1.  We have a locked gate to get in and out of the front of the home and then another locked door to get into the house proper.  There is no running hot water so we use a “chuveiro” (literally a “rainer”) which is an electrical box at the end of a pipe to heat water for our shower in the mornings.  It isn’t work really well right now so tomorrow we will see if we can fix it.
2.  The toilet is another interesting difference.  You don’t throw toilet paper in the toilet.  However, next to the toilet, we have a little hose with a squirt head like we have at the sink in the US, which is a mini bidet to clean yourself after using the bathroom (sorry if that’s TMI) which minimizes toilet paper, which is discarded in a little trash can (with lid) adjacent to the toilet.
3.  Tap water is not safe to drink so we use bottled water for drinking, cooking, brushing teeth, etc. 
4.  We have one small air-conditioning unit in our bedroom and we turn it on at night to sleep.
5.   We use LPG for cooking similar to the bottle of propane that is often used for barbeques in the US.
6.  We have 127 volt power but the plugs are different.  Some of the plugs are similar to European plugs with two round prongs.  The unique Brazilian plugs have the two round prongs with a middle round prong for a ground.  We’ve purchased a variety of plug converts to assist with this.  We bought Mom a new Brazilian blow dryer because we kept having problems with the converts for her US blow dryer but her curling iron seems to be working fine.
7.  Grocery shopping is quite different so we are starting to learn what foods we can find here and how to use them.  Bananas and mixiricas (a tangerine/orange fruit that is easily peeled) are quite common and very good.  Other fruits such as apples are good but definitely different.  Hamburger is always fresh ground while you wait.  And they have wonderful breads and sweet rolls at the bakery shops (padarias) and there’s guaraná, Jeff's favorite soft drink!  Eggs are not refrigerated and neither is milk so we haven’t yet tried the milk but the eggs were good.
8.  Restaurants are not as common as in the states so we’ve found one “Sabor da Terra” (Taste of the Earth) that has become our favorite.  It’s a buffet where they charge you by the weight of your plate so don’t be surprised if we start going to Golden Corral or Chuck-A-Rama when we get home (ar arr arrr).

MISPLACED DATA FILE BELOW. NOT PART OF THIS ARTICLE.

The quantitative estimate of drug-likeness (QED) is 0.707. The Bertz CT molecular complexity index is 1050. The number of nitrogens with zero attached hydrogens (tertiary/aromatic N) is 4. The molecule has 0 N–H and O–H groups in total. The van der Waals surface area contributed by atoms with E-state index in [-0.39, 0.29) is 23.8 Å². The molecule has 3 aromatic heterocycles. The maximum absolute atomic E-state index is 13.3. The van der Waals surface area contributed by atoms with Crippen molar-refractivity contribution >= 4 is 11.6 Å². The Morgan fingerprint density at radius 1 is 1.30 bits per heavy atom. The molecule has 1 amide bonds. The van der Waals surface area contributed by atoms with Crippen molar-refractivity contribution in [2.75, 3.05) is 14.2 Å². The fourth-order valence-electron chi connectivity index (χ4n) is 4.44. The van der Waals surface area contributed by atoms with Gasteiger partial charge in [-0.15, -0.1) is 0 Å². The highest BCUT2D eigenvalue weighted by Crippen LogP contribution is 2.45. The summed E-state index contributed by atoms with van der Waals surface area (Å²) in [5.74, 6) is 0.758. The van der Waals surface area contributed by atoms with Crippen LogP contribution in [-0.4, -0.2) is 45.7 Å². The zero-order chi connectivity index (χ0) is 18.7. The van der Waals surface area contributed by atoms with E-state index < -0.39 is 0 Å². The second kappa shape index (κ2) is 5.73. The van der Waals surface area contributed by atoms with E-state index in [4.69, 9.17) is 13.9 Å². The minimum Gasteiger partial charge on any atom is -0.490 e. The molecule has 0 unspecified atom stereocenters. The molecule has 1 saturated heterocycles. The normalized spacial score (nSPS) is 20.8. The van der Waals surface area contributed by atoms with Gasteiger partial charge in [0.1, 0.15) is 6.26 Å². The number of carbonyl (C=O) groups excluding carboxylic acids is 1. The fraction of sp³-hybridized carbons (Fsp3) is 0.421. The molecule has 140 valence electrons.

9.  The downtown area (Centro) has a large park-like square (Praça) where they have newspaper and magazine stands and bus and taxi stops.  It took us a week of living downtown in the hotel to finally discover when we moved into the house that there are taxi’s parked in the Praça all the time.  All the commercial businesses surround the square.  We saw a monkey climbing one of the trees yesterday there so it’s quite unique.
We’ve started visiting the members, per our assignment, and we met with about 20 families this past week.  The Brazilian people are some of the kindest, warmest and most sincere people you would ever hope to meet.  They are very humble and teachable and in every case, we felt a great spirit as we shared a message of encouragement and love with them.  And almost all of them were at Church on Sunday, so we hope that’s a good sign.  It is inspiring to see people of such humble circumstances who have learned that there is much more to life than pursuing material “things”.  They serve faithfully and are generally very family oriented.  That makes the message of the Gospel all the more interesting to them. 
As Stacey said in a previous letter, Teofilo Otoni is quite hilly.  This past week, we’ve averaged about 7.5 miles of walking with about 50 flights of stairs each day per the Fitbit.  Since whatever doesn’t kill you makes you stronger, we should be in excellent physical condition by the end of our mission!
We’ve put a few pictures on the end.

Panoramic view from our bedroom window

The mission had transfers this week.  The Sister missionaries are the same.  We lost a set of Elders as the mission numbers dropped a little.  One of the Elders here in Teofilo completed his mission and went home. Two of the missionaries were transferred to other areas so we have three new elders.  All of the missionaries are Brazilian except Elder McKay 3rd from the right who is from Logan, Utah.  Elder Moreira the short elder, 2nd from the right, is the new district leader.  He is an impressive missionary.  We had lunch at the Ipranga Branch president’s house on Thursday after District meeting.  The branch president was teasing Elder Moreira about having a thought prepared.  Elder Moreira handed him the New Testament seminary bookmark and told the branch president to choose a scripture for him.  President Costa did and Elder Moreira quoted it perfectly, so President Costa picked another one and he quoted that one.  As a former seminary teacher it was fun to see a missionary prepared to use the scripture mastery scriptures.  These are great missionaries and we are humbled to work with them on a daily basis.  They are eager to work and fun to be around.